Lee Baca pleads not guilty during arraignment

- Former Los Angeles County Sheriff Lee Baca pleaded not guilty today to federal charges of conspiring to obstruct a federal probe into misconduct by deputies in the jails.

Appearing in court for his arraignment in downtown Los Angeles, the 74- year-old Baca told a judge he had "cloudiness" on the brain due to his Alzheimer's disease, but was mentally capable of entering his not-guilty plea.

A tentative trial date of Oct. 4 was set.

Baca is facing federal charges of conspiring to obstruct justice, obstructing justice and lying to the federal government stemming from his alleged response to a covert FBI investigation into corruption and brutality by
jail deputies.

The ex-sheriff previously backed out of a plea deal on the lying count, which had been reached with federal prosecutors earlier this year. That deal called for Baca to serve no more than six months in prison, but U.S. District Judge Percy Anderson rejected the agreement as too lenient, prompting Baca to withdraw his plea instead of being sentenced to as much as five years behind bars.

If convicted of all charges in the new indictment, Baca could face up to 20 years in federal prison, according to the U.S. Attorney's Office. 

"The U.S. Attorney's Office has already admitted in court the weakness of its obstruction case against Lee Baca," defense attorney Michael Zweiback said earlier. "We look forward to this process and believe that Mr. Baca will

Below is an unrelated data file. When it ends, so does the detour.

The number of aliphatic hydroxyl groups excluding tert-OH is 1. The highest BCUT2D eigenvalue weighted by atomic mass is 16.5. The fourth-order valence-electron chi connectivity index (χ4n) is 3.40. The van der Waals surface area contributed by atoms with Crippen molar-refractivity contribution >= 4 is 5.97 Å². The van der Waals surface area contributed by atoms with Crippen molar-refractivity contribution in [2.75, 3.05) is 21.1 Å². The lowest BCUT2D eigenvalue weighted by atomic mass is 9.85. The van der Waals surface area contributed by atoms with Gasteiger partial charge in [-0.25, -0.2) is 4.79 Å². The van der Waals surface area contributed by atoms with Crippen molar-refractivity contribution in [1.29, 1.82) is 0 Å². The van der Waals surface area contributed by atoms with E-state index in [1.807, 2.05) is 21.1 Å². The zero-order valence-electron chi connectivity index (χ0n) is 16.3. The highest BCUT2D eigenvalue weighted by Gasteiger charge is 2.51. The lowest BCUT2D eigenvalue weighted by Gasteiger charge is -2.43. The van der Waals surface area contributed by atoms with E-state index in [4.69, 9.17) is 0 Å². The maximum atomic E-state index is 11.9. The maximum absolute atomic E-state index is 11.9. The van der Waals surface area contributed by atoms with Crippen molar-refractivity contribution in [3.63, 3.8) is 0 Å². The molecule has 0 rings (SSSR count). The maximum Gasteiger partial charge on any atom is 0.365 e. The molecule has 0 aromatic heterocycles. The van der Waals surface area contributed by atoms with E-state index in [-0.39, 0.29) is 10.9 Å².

be vindicated after all of the evidence is finally presented."

Baca -- who ran the nation's largest sheriff's department for 16 years -- is accused of participating in a wide-ranging conspiracy to derail the FBI's probe of corruption and brutality within the walls of Men's Central Jail.

After jail guards discovered that an inmate, Anthony Brown, was an FBI informant, they booked him under false names and moved him to different locations in order to keep him hidden from federal investigators. They also
went to the home of an FBI agent and threatened her with arrest.

Ten former sheriff's department officials -- including Baca's ex-top deputy, Paul Tanaka -- have been convicted or pleaded guilty in connection with the obstruction case.
Tanaka, who claimed his former boss ordered the department's response to the federal jails probe, was sentenced by Anderson to five years in prison, but is free pending appeal.

Baca had initially pleaded guilty to a charge of lying to investigators about his knowledge of the plan to threaten the FBI agent. That false statements count is one of the three counts Baca is now facing.

Baca retired in 2014 at the height of the federal probe. He had been sheriff since December 1998.

A federal appellate panel recently upheld the convictions of seven former sheriff's department officials convicted in the conspiracy.

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